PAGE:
Though it doesn’t come up much in casual conversations about “the best Bond movie,” 007 diehards will parachute from airplanes, somersault off ski jumps, and fly into you with goofy little jetpacks to defend On Her Majesty’s Secret Service. The 1969 entry is most often remembered as a footnote in decades of spy thrillers—George Lazenby’s sole portrayal of a character that had been defined so fully to that point by Sean Connery—but it’s unfairly overlooked, as YouTube channel Rossatron suggests in a welcome reappraisal of the movie.

Rossatron focuses on the uncomfortable misogyny associated with Bond, praising OHMSS’ portrayal of the spy meeting, falling in love, and marrying a woman (Diana Rigg’s Tracy di Vicenzo) whose role in the film is far more complex than the series’ typically disposable love interests. Her death at the end of the movie—which, if you haven’t seen it, is an uncharacteristic, wildly dark finale to a ‘60s Bond movie—recontextualizes Bond’s womanizing in all the following films. It suggests that his sexism, whether the post-Lazenby series realizes it or not, is wrapped up in OHMSS’ rethinking of how Bond’s tragic past shapes everything that comes after.

Beyond what Rossatron covers, there’s always been something fascinating about OHMSS that starts with the relationship between James and Tracy and extends throughout the rest of the movie. Released in the final weeks of 1969, it skewers the dying promise of the hippie movement. Just one example: Blofeld, in OHMSS, basically runs a New Age homeopathic center that brainwashes women to deploy a sterilizing bacteria that will stop plant and animal reproduction across the world. Coupled with the tragedy that puts a stop to Bond’s attempt to settle down in a relationship after a decade of free love and it’s easy to identify an introspective thread to the movie that, like Rossatron describes, makes it one of the most unique approaches to the series to date.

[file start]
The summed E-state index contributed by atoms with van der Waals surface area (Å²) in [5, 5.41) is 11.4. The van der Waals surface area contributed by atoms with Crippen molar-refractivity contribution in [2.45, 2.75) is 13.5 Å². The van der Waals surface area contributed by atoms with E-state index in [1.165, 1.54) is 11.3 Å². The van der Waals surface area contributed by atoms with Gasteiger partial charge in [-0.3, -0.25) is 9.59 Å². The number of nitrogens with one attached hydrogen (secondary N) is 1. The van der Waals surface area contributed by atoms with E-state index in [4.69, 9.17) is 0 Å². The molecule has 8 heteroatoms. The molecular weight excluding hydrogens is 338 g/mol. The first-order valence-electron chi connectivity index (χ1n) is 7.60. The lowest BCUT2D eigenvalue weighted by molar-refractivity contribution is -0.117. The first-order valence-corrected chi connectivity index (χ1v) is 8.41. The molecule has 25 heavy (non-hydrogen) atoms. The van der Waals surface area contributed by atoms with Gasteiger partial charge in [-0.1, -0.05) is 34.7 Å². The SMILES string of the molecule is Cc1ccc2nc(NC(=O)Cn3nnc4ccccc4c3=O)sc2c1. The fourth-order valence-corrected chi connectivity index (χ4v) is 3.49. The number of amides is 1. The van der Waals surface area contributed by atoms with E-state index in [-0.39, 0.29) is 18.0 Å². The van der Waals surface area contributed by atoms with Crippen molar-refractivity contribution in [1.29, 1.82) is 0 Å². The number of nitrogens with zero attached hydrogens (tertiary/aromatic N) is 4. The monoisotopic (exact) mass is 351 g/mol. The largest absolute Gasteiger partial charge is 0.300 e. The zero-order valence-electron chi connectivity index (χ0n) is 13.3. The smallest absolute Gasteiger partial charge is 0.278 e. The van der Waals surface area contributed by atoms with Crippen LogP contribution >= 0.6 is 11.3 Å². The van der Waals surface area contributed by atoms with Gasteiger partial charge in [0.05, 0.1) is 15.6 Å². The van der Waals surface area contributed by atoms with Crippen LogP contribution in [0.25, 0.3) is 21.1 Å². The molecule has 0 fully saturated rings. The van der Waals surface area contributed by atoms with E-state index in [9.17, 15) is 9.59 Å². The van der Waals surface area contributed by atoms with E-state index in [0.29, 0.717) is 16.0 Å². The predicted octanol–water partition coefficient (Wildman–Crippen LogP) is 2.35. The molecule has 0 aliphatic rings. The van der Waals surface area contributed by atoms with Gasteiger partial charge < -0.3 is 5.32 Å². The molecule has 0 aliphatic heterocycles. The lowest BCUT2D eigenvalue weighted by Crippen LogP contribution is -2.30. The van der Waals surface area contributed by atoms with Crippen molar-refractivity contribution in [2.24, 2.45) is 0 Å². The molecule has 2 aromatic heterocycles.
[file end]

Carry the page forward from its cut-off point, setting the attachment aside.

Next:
And hey, even if none of that convinces you, at least give On Her Majesty’s Secret Service a look to see how a 1969 costumer designer interpreted “dashing international man of mystery” for the first and last time. One glance at the frills bisecting Lazenby’s shirt describes how far outside the box the movie’s creators were thinking than anything else could.

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